The next important step will be to rationalise cane pricing in line with globally-accepted formula
Thursday, April 4, 2013, will be remembered in history as the “freedom day” for the Indian sugar sector, when the Cabinet decided to abolish the regulated release mechanism and remove the levy burden from the sugar industry. These historical decisions will not only benefit the sugar industry but also cane farmers and sugar consumers by way of better realisation, reduced costs and sustained sugar availability at reasonable prices.
The need to borrow working capital has crossed R51,000 crore for around 175 lakh tonnes of sugar stocks, only because the regulated release mechanism did not permit mills to sell as per their cash flow requirements, financial conditions and the need to clear cane price arrears of farmers. The interest burden at 14-16% to finance such huge sugar inventories was only adding to the costs. A journalist friend jokingly told me the other day that with the abolition of the regulation on sugar sales, the industry will no longer be “forced” to “hoard” sugar. I could not agree more. The R11,000 crore cane price arrears of farmers could have been lower had the mills had the freedom to encash their sugar stocks on time.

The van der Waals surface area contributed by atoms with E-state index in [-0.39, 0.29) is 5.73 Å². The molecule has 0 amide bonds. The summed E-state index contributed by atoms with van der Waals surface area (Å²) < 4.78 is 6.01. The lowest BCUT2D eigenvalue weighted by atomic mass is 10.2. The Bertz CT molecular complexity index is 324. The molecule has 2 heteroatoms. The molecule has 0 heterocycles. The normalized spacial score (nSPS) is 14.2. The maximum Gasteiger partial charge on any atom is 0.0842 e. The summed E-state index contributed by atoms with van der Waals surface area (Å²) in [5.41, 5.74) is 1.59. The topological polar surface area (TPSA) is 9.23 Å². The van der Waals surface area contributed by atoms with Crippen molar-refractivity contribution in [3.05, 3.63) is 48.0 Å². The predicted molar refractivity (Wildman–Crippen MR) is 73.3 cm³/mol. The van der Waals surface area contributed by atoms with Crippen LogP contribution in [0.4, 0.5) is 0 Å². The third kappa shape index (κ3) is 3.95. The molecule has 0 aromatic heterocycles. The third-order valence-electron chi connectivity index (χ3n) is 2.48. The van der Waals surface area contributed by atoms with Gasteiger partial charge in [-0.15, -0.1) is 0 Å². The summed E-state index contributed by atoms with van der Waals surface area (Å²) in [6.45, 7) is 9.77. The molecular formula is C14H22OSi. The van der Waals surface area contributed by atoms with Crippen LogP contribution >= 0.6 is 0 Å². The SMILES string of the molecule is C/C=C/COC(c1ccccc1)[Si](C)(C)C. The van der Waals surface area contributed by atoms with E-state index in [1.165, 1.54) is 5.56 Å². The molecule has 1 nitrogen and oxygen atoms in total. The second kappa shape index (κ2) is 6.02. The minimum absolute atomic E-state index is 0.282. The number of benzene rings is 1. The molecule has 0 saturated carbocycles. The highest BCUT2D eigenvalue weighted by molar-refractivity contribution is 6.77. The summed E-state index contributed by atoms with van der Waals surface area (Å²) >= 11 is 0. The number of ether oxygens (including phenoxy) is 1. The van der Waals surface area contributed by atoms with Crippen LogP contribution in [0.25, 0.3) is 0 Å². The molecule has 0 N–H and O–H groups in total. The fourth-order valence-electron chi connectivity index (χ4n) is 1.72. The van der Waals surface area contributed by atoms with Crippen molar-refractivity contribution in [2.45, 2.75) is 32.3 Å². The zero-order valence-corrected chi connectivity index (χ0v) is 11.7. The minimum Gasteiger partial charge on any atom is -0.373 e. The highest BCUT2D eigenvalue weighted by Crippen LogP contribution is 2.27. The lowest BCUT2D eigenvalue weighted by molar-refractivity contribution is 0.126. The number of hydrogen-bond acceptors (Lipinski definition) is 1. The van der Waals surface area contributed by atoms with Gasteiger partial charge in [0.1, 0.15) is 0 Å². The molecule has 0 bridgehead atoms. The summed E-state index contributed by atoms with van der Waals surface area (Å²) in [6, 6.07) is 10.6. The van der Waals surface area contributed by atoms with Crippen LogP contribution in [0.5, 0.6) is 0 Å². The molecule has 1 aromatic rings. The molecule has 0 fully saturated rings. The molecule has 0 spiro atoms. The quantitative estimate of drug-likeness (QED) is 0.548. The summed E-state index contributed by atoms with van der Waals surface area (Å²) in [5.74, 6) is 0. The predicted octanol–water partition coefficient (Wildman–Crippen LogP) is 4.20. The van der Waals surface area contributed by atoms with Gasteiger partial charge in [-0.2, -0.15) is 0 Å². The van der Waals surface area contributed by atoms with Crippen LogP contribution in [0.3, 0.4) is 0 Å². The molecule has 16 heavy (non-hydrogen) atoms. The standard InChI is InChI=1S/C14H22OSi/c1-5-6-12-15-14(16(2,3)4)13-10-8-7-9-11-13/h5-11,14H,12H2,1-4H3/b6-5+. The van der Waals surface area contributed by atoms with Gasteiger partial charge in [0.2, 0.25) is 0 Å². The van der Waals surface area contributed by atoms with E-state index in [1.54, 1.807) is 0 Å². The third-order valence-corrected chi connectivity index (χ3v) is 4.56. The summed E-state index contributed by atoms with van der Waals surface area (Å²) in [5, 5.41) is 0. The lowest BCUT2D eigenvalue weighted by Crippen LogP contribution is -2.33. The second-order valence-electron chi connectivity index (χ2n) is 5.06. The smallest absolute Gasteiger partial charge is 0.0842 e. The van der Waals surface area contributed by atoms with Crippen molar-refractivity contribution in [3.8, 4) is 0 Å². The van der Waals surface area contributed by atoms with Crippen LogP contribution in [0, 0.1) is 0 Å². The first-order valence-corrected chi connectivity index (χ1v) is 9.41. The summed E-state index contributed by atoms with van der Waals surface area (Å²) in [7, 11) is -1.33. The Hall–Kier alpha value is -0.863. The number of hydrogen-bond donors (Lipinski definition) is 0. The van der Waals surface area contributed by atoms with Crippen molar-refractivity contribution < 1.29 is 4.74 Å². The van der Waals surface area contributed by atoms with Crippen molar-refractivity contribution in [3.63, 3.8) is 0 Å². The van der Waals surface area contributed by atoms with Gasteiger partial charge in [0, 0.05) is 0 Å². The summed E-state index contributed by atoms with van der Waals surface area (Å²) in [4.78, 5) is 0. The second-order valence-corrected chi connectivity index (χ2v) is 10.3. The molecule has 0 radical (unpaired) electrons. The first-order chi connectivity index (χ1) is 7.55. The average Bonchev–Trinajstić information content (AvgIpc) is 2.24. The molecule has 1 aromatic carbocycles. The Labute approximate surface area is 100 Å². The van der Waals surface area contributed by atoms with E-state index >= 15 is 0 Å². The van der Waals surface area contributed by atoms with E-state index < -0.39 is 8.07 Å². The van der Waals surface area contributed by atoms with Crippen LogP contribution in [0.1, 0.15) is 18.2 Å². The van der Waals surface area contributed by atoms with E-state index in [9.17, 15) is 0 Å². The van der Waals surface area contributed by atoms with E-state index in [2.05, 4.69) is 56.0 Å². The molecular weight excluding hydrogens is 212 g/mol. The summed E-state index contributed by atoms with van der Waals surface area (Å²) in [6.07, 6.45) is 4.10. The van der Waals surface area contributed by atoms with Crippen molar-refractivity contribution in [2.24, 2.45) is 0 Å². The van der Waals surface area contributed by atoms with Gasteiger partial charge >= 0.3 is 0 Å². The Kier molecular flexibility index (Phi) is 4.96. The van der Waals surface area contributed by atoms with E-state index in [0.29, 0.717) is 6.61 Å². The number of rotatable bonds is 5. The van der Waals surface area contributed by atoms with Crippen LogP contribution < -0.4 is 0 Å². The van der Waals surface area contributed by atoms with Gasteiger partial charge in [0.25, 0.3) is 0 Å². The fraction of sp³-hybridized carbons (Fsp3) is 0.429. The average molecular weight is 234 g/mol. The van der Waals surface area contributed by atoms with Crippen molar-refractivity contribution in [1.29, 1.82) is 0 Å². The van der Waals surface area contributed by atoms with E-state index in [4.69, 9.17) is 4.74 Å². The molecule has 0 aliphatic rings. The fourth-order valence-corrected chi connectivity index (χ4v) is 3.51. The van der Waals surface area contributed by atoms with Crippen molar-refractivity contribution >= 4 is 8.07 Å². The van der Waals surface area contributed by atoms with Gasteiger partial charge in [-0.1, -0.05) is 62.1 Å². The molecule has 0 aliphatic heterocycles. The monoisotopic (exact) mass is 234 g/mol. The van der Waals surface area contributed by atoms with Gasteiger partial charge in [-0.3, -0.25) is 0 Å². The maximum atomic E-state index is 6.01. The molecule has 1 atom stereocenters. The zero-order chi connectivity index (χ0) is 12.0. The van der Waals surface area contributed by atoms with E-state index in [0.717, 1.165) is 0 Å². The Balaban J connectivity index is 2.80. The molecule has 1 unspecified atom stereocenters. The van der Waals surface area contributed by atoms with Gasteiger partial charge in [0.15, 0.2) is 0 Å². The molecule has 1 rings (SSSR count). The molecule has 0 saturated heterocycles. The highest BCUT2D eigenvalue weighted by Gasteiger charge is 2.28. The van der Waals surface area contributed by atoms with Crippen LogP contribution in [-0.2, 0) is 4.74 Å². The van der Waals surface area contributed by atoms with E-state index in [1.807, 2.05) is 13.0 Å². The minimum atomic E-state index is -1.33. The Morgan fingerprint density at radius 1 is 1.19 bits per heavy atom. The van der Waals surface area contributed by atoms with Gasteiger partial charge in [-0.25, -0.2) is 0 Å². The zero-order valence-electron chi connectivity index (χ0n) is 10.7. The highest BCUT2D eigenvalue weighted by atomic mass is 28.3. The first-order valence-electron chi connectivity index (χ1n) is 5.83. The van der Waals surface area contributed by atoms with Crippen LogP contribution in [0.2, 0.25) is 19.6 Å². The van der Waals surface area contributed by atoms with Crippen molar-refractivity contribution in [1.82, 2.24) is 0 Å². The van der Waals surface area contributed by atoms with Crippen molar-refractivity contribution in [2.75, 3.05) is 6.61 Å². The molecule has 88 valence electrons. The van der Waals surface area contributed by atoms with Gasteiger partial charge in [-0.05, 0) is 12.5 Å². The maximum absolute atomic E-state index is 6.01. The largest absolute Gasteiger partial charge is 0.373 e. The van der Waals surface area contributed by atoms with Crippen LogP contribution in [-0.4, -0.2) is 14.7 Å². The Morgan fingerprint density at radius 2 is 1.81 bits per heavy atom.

The industry’s loss of R2,800 crore annually due to the burden to supply levy sugar at a hugely discounted price will be taken over by the central government. The Rangarajan committee has also pointed out that the open market consumers were cross-subsidising the levy sugar burden. This annual savings to the industry translates into R1.25 per kilo of open market sugar sales of 225 lakh tonnes, part of which can now be shared with the consumers. Considering that the industry pays around 70% of its sugar price realisation to the farmers, the savings of R2,800 crore would give almost R2,000 crore more to the farmers. Therefore, the central government has rightfully decided to take over the financial burden of this social welfare programme. The decision to not change the retail issue price and sugar entitlement of BPL families shows the government’s continued commitment to the poor families and yet push for reforms.
Reduced costs will give small savings to the mills that can be passed on to the farmers as better cane price or to consumers as reduced prices. With freedom to plan sugar sales and cash flows, mills should recover their costs in the long run